1. Choose a sacred space and time – there is no perfect time for a practice but if you make it part of your routine, you’re more likely to do it. Make sure to minimize distractions. (And realize that your space might just be the corner of your living room. We don’t all have ashrams to retire to.) Many people find meditation earlier in the day easier.
  2. Sit in a comfortable and strong position – either in a chair or on the floor, sit with a straight back with your legs uncrossed. Let your face relax into a natural smile and let your hands rest on your lap or cupped in each other.
  3. Use a gentle-sounding alarm to time your practice – so you relieve the worry of time.
  4. Make your mantra, “meditate anyway…” – things will always seem “more important” than meditating and things will always stand in the way of your meditation practice – do the meditation anyway. Even if it is only 5-10 minutes, this is better than nothing and it’s daily practice that’s going to make this meditation useful (not to mention easier to continue in the future).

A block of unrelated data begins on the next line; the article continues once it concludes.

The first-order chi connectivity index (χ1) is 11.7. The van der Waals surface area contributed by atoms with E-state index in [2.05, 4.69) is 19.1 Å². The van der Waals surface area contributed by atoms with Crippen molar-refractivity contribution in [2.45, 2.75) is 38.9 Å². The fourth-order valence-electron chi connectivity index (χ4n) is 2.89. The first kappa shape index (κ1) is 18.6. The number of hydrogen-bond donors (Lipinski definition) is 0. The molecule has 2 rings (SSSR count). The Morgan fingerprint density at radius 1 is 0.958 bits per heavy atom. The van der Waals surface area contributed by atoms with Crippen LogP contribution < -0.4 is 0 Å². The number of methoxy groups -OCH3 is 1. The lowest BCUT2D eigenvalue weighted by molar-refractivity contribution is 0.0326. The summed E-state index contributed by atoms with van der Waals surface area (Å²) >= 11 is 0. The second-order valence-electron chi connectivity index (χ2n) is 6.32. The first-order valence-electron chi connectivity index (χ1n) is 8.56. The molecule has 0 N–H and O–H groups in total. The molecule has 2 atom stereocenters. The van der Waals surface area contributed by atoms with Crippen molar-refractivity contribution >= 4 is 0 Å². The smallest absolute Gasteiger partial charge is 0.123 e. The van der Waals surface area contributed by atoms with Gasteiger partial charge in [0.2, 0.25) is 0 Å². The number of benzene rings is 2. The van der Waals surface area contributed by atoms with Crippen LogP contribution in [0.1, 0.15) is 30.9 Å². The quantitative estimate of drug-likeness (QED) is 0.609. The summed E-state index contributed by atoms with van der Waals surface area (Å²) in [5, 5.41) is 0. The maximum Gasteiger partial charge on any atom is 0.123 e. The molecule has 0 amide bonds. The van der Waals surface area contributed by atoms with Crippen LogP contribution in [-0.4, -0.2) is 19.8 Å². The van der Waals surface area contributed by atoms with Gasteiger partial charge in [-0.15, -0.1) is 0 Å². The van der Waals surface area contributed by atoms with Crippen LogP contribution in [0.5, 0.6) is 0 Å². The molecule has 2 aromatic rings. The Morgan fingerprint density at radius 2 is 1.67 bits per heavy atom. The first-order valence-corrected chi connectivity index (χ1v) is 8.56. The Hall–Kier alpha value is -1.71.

5. Be gentle – let go of any preconceived notions of what a meditation “should” be and just be curious about whatever arises.
  6. Gently bring your mind back – when meditating, if your mind wanders, understand that this is normal and gently bring your mind back to the here and now.

I admit to not using all of these tips but I do think they are a good idea.

I’ll talk about how I put these mindfulness medication tips to work with some mindfulness meditation exercised next.

What is Mindfulness and Mindfulness Meditation?

→ March 20, 2013 - 9 Comments

What is Mindfulness and Mindfulness Meditation?

I’m going to be talking about an eight-week course I’m taking on mindfulness meditation, but before I start with my experience, I have to define a few terms so we’re all on the same page. I’m going to define mindfulness and mindfulness meditation so we all know what we’re talking about.

What is Mindfulness?

Well, that depends on who you ask. A very simple definition for mindfulness might be, “being right here, right now, and nowhere else.” Mindfulness has also been defined as “purposefully paying attention, in the present moment and without judgement.